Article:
All patches should be named 'NNN-lowercase_shortname.patch' and sorted into the following categories:

0xx - upstream backports
1xx - code awaiting upstream merge
2xx - kernel build / config / header patches
3xx - architecture specific patches
4xx - mtd related patches (subsystem and drivers)
5xx - filesystem related patches
6xx - generic network patches
7xx - network / phy driver patches
8xx - other drivers
9xx - uncategorized other patches

All patches must be written in a way that they are potentially upstreamable, meaning:

  1. they must contain a proper subject
  2. they must contain a proper commit message explaining what they change
  3. they must contain a valid Signed-off-by line

Test firmware images without writing them to flash by using ramdisk images.

In make menuconfig select Target Images and then you can select the ramdisk option.

This will create an image with kernel + initramfs, that will have initramfs in the name. The resulting image can be loaded in the device through the bootloader's tftp function and should boot to a prompt without relying on flash/filesystem support.

In order to collect relevant data for a port of OpenWrt to the device of interest one wants shell access. Most devices though do not offer a way to get a shell with telnet or ssh.

Abuse Unsanitized User Input

Some router offers ping test or NTP server configuration and may not properly sanitize user input. Try to enter shell script and see if you are lucky. You may need some javascript knowledges to disable client-side input validation.

Starting telnetd
$( /bin/busybox telnetd -l/bin/sh -p23 & )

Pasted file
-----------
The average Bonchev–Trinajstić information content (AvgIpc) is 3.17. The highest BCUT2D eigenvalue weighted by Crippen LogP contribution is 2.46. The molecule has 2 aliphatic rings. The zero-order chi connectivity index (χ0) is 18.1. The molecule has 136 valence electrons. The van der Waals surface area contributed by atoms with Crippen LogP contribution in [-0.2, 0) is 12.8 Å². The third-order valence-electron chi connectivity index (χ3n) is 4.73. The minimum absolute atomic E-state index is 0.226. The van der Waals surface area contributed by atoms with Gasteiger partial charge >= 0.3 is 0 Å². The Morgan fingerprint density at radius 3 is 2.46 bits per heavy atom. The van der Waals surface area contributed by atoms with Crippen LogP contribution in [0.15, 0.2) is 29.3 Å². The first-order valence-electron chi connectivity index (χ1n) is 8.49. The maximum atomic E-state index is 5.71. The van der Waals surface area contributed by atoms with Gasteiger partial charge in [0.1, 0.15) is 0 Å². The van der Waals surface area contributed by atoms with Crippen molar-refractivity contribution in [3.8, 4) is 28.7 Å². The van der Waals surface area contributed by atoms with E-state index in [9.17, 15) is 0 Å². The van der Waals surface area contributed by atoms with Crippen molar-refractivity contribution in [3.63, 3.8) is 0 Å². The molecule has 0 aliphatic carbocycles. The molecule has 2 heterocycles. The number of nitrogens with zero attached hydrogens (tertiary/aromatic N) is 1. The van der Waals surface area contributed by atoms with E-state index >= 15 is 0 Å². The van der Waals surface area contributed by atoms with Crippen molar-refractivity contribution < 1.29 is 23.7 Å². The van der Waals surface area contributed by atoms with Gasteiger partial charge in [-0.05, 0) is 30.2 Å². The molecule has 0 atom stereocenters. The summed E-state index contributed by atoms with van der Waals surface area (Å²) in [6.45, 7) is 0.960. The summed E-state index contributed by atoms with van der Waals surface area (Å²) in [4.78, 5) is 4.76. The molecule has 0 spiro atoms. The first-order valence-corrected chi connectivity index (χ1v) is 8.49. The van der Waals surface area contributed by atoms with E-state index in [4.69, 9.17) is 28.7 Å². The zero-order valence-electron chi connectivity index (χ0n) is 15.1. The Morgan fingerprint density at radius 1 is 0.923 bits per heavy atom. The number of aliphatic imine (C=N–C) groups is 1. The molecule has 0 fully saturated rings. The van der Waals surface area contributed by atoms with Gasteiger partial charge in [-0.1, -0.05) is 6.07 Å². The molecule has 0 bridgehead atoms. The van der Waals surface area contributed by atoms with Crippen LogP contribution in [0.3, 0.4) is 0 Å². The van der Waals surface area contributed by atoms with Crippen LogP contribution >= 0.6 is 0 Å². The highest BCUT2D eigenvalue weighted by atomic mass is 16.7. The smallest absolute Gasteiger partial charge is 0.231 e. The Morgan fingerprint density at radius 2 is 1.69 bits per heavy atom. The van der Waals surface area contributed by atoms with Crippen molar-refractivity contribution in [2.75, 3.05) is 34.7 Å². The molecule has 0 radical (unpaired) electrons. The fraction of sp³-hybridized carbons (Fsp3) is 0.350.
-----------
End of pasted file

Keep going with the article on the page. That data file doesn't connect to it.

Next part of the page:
Obtain the password hash using HTTP or use ''sed'' to delete/change the default password if telnet login is required
$( cp /etc/shadow /www )
$( cp /etc/passwd /www )

Then try to download them to your computer and crack the hash

Downgrade to older firmware

Some router may try to download a firmware file (e.g. TP-Link Archer C2 AC750) from specific private IP at the beginning of booting, which allow user to downgrade to older firmware

Downgrade by Serial access

Serial access may allow you to enter console mode of u-boot for flashing/loading other firmware. Usually soldering is required. See Generic flashing over the Serial port

HTTP Server Vulnerability

Some routers may be running outdated/insecure HTTP server and may be vulnerable to buffer overflow or other attack


With netgear-telnetenable many Netgear devices can be opened up for telnet access. Also see GitHub: insanid/NetgearTelnetEnable. When such means cannot be used, one could try to flash an image build from the sources published by the vendor with telnetd enabled.